Tonight is game seven for the Stanley Cup.
A one-game winner take all match for the cup that many of us have imagined countless times in street hockey games, backyard rinks, table hockey and, for all I know, maybe even some ultra competitive games of air hockey. Editor's Note: Don't forget university intramurals!
In about eight hours, the Cup will be won and another season will enter the history books. In the meantime, here are five Cup-related questions for you to contemplate...
I have played on and cheered for some seriously bad teams in my day. I was once part of a baseball team that was so lacking in rudimentary skills that the catcher had to roll the ball back to the pitcher. Any throwing attempt from behind the plate was just as likely to hit the left fielder as it was to make it back to the pitcher.
Our coach, unable to get us to perform the most basic of baseball tasks ("You throw the ball, you catch the ball, you hit the ball") instituted a rule that whenever the other team advanced a runner to third base our catcher was to sit on home plate with the ball in his lap until the ump forced the player back to third and the ball could be safely rolled back to the pitcher.
For good measure, and no apparent reason, this team of 10 year olds was sponsored by a discount cigar store.
A few years back I was asked to join a new hockey team in a men’s summer league. The team was composed of physicians, psychiatrists, lawyers and accountants. There were more professional degrees in the dressing room than there were water bottles and pucks. We would go on to lose every single game we played. There were nights when I think we would have been better off playing in our shoes.
In my last year of grade school, I cheered on a Leaf squad that only won 20 games. The next year the Leafs won 25, but somehow managed to sweep the Black Hawks in the first round of the playoffs.
The lesson: even bad teams have their moments of joy.
And so, the first question of the week…
1. Would you rather be a good player on a bad team or a bad player on a good team? Ilya Kovalchuk trapped in Atlanta or Aaron Downey on the Wings? Mark Streit stuck on Long Island or Jeff Taffe, hoping to play again for the Penguins?
And no weaseling out with trade demands or free agency. Consider yourself locked-up long term with a NMC. To get your name on the Cup, you also have to play one game in the Stanley Cup final. Imagine being in the press-box up until game six and wondering if you might get your shot in the ultimate single game. If not, you get to "win" the Cup in a suit and tie, some 200 feet above the ice...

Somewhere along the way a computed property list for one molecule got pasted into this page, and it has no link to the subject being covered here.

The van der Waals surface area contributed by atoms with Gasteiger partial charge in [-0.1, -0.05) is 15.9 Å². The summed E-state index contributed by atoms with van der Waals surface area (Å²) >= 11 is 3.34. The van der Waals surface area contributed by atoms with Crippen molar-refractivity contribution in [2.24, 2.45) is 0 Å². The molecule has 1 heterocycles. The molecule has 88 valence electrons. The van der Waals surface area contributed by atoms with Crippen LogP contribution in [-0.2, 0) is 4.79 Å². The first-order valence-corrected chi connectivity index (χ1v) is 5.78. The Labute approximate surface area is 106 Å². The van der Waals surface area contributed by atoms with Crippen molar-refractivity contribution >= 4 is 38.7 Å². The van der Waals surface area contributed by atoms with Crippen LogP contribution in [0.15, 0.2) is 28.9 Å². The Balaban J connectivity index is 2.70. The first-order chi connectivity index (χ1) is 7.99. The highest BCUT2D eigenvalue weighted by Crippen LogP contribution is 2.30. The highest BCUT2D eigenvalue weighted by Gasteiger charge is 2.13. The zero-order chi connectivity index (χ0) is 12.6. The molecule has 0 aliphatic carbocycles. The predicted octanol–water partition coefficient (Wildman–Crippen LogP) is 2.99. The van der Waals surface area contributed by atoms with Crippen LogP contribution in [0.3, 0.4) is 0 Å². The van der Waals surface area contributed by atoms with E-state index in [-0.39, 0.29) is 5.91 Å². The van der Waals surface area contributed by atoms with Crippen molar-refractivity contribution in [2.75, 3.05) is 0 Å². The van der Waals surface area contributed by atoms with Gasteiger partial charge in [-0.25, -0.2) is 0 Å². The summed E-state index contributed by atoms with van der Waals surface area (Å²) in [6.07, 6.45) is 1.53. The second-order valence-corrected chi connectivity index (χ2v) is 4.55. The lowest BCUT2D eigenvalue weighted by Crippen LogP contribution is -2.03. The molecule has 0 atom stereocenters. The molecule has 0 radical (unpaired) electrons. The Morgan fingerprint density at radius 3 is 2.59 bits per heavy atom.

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There’s been a lot of chatter about the opening game montages assembled by CBC, more specifically the choice of music involved.
What hasn’t yet been discussed is the creation of a mocktage. Nothing but the choicest clips of losing teams making bad decisions with the puck, goalies being exposed, and players lying comatose on the ice after getting caught with their head-down.
Given all the creativity out there and the power of the ‘Net you’d think there’d be plenty of these mocktages to go around.
Maybe I’m just surfing in the wrong spots.
2. If you were to assemble a "tribute" video to all the losers, what choice clips would make your final cut and, most importantly, what backing track would you go with?
As a personal aside, I don’t think you can get any better than "Sunday Morning Coming Down" a song so grimy it makes me like I’ve got dirty nails, greasy hair and a second degree hangover coming on, but I’m sure I’ll be proven wrong.
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One of the prevailing arguments about who gains entry to the Hockey Hall of Fame is the oft-heard rejoinder, "But he didn’t win a cup."
3. If the Red Wings win tonight, and that’s a big if, does Chris Osgood have the career to enter the HHOF?
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Here’s an easy-peasy one. No back story, no anecdotes about old landlords and eating competitions, just a pure hockey question:
4. Who do you like in tonight’s game 7? Who do you like for the Conn Smythe? And who, if anyone do you think ends up wearing the goat horns?
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Later tonight, after Bettman has been booed, the Cup has been raised, laps have been skated, photos taken, fans elated and hearts broken, the Cup will go back into its case.
Over the next few months, each player on the winning team will get the Cup for day.
5. If one of your long-lost road hockey, backyard shinny, beer league daydream moments came true and you found yourself winning the Stanley Cup, what would you do with it on your day?